The former IMF chief, Dominique Strauss-Kahn, was confronted for more than two hours yesterday by the French writer who accuses him of trying to rape her in 2003.
Tristane Banon, 32, said last night that Mr Strauss-Kahn had "refused" to look her in the eye during the judicial confrontation in the offices of the Paris sexual crime squad.
"He displayed exactly the same arrogance and coldness and self-satisfaction that he displayed [on the French television news 10 days ago]," Ms Banon said in a TV interview.
Asked earlier if Mr Strauss-Kahn, 62, had apologised in any way during the two-and-a-half-hour meeting, his lawyer, Henri Leclerc, said: "He has nothing to apologise for."
Such meetings are a standard judicial practice in France, but the length of yesterday's encounter was unusual. No lawyers for either side was present, only investigators.
Afterwards, Mr Strauss-Kahn's lawyers said he had repeated his insistence that the alleged attempted rape was "imaginary". Ms Banon told TF1 news last night that she stood by her allegation that Mr Strauss-Kahn wrestled her to the ground and tried to rape her during an interview for a book in February 2003.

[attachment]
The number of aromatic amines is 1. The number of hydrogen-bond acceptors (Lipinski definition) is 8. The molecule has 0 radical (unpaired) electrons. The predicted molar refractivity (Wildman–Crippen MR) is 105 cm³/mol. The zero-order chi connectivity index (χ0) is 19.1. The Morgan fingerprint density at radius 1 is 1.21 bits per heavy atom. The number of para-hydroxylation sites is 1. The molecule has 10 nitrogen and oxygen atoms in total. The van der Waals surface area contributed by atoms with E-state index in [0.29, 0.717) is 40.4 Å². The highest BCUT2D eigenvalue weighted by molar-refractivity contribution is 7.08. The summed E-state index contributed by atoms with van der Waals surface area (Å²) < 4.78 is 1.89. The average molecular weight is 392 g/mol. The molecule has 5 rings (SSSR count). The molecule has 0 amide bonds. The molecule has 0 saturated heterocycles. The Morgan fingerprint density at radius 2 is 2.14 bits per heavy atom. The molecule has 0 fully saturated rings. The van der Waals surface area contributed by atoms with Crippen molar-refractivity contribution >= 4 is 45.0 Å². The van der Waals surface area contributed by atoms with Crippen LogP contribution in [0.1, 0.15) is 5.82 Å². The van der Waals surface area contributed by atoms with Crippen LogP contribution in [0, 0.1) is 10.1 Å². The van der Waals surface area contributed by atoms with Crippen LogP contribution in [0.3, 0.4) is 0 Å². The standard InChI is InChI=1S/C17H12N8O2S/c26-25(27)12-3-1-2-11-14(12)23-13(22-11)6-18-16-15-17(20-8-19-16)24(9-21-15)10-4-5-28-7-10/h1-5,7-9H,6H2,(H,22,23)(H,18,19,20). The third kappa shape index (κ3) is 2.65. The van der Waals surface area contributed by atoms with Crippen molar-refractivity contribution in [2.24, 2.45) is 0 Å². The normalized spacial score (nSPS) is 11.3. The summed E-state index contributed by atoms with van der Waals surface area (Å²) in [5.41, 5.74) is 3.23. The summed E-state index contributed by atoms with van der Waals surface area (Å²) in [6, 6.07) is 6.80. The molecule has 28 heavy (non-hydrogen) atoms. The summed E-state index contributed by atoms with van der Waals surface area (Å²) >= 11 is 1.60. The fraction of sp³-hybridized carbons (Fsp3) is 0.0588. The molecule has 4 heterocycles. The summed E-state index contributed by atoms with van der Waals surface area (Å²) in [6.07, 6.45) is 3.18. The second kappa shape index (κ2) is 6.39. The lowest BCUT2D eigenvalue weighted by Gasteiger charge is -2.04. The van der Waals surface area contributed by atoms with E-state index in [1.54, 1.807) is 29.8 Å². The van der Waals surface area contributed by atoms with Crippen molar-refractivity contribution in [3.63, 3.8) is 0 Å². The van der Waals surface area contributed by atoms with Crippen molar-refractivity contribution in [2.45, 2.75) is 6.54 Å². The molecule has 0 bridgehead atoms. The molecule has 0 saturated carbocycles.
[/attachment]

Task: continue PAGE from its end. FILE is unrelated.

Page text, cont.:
"If I had not managed to fight him off, he would have raped me," she said.
Ms Banon, who is the goddaughter of Mr Strauss-Kahn's second wife, came forward in June after the French politician was accused of attempting to rape a chamber maid in New York. She said she had been persuaded not to go to the police in 2003 by her mother, a friend of Mr Strauss-Kahn and a Socialist local politician.
In a series of interviews, she has alleged that Mr Strauss-Kahn behaved like a "chimpanzee in rut", trying to undress her and putting his hands under her clothes. Mr Strauss-Kahn, who returned to Paris earlier this month after the New York charges were dropped, is reported to have told French investigators two weeks ago that he made "advances" to Ms Banon and tried to kiss her. When she resisted, he said, he did not continue.
French investigators are expected to decide next week whether to continue with the Banon case. Their decision could go in any one of three ways: that there is no case to answer; that a case exists only for sexual assault, which, under French law, would be outside the three-year statute of limitations; or that Mr Strauss-Kahn should be placed under formal investigation for attempted rape.Reuse content